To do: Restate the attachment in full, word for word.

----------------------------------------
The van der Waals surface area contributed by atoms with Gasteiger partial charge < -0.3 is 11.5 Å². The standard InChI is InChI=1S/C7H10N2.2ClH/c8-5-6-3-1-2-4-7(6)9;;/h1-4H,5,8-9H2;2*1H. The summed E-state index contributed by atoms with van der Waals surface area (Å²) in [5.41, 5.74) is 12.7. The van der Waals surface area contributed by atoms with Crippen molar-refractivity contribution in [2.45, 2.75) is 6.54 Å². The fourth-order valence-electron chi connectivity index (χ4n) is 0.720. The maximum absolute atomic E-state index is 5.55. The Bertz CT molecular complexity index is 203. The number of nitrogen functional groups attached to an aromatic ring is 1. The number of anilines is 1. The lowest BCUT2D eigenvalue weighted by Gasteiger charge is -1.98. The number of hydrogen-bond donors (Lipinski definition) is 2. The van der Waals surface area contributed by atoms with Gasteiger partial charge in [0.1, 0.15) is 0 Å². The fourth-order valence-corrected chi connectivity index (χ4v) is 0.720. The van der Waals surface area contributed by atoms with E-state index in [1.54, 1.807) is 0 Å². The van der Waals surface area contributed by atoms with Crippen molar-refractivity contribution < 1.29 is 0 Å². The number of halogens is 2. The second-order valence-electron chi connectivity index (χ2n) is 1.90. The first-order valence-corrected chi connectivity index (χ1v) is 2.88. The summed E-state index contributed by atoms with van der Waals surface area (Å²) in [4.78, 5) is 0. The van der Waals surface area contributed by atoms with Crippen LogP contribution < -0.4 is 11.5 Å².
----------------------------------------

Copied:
The van der Waals surface area contributed by atoms with Gasteiger partial charge < -0.3 is 11.5 Å². The standard InChI is InChI=1S/C7H10N2.2ClH/c8-5-6-3-1-2-4-7(6)9;;/h1-4H,5,8-9H2;2*1H. The summed E-state index contributed by atoms with van der Waals surface area (Å²) in [5.41, 5.74) is 12.7. The van der Waals surface area contributed by atoms with Crippen molar-refractivity contribution in [2.45, 2.75) is 6.54 Å². The fourth-order valence-electron chi connectivity index (χ4n) is 0.720. The maximum absolute atomic E-state index is 5.55. The Bertz CT molecular complexity index is 203. The number of nitrogen functional groups attached to an aromatic ring is 1. The number of anilines is 1. The lowest BCUT2D eigenvalue weighted by Gasteiger charge is -1.98. The number of hydrogen-bond donors (Lipinski definition) is 2. The van der Waals surface area contributed by atoms with Gasteiger partial charge in [0.1, 0.15) is 0 Å². The fourth-order valence-corrected chi connectivity index (χ4v) is 0.720. The van der Waals surface area contributed by atoms with E-state index in [1.54, 1.807) is 0 Å². The van der Waals surface area contributed by atoms with Crippen molar-refractivity contribution < 1.29 is 0 Å². The number of halogens is 2. The second-order valence-electron chi connectivity index (χ2n) is 1.90. The first-order valence-corrected chi connectivity index (χ1v) is 2.88. The summed E-state index contributed by atoms with van der Waals surface area (Å²) in [4.78, 5) is 0. The van der Waals surface area contributed by atoms with Crippen LogP contribution < -0.4 is 11.5 Å².